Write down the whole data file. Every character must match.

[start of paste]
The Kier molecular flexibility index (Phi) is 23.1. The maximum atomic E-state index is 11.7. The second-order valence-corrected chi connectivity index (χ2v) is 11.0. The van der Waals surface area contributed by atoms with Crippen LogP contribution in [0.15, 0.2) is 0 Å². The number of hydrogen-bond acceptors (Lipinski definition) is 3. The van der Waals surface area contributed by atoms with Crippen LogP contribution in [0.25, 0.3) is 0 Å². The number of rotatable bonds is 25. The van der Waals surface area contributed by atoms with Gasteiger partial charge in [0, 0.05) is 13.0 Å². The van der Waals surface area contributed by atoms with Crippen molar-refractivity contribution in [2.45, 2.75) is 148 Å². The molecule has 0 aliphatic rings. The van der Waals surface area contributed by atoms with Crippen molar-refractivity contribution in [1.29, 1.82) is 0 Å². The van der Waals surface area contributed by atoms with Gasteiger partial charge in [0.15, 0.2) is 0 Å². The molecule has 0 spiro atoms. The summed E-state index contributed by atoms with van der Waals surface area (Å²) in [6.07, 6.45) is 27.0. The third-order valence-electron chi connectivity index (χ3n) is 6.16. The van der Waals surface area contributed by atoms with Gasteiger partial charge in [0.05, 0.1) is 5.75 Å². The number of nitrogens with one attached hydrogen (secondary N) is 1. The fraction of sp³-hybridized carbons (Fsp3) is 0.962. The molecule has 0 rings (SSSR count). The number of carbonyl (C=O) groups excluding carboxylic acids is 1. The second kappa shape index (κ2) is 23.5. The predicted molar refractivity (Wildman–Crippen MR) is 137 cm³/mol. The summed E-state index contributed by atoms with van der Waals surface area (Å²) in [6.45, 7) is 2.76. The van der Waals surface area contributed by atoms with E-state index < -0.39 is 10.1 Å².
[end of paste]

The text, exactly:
The Kier molecular flexibility index (Phi) is 23.1. The maximum atomic E-state index is 11.7. The second-order valence-corrected chi connectivity index (χ2v) is 11.0. The van der Waals surface area contributed by atoms with Crippen LogP contribution in [0.15, 0.2) is 0 Å². The number of hydrogen-bond acceptors (Lipinski definition) is 3. The van der Waals surface area contributed by atoms with Crippen LogP contribution in [0.25, 0.3) is 0 Å². The number of rotatable bonds is 25. The van der Waals surface area contributed by atoms with Gasteiger partial charge in [0, 0.05) is 13.0 Å². The van der Waals surface area contributed by atoms with Crippen molar-refractivity contribution in [2.45, 2.75) is 148 Å². The molecule has 0 aliphatic rings. The van der Waals surface area contributed by atoms with Crippen molar-refractivity contribution in [1.29, 1.82) is 0 Å². The van der Waals surface area contributed by atoms with Gasteiger partial charge in [0.15, 0.2) is 0 Å². The molecule has 0 spiro atoms. The summed E-state index contributed by atoms with van der Waals surface area (Å²) in [6.07, 6.45) is 27.0. The third-order valence-electron chi connectivity index (χ3n) is 6.16. The van der Waals surface area contributed by atoms with Gasteiger partial charge in [0.05, 0.1) is 5.75 Å². The number of nitrogens with one attached hydrogen (secondary N) is 1. The fraction of sp³-hybridized carbons (Fsp3) is 0.962. The molecule has 0 rings (SSSR count). The number of carbonyl (C=O) groups excluding carboxylic acids is 1. The second kappa shape index (κ2) is 23.5. The predicted molar refractivity (Wildman–Crippen MR) is 137 cm³/mol. The summed E-state index contributed by atoms with van der Waals surface area (Å²) in [6.45, 7) is 2.76. The van der Waals surface area contributed by atoms with E-state index < -0.39 is 10.1 Å².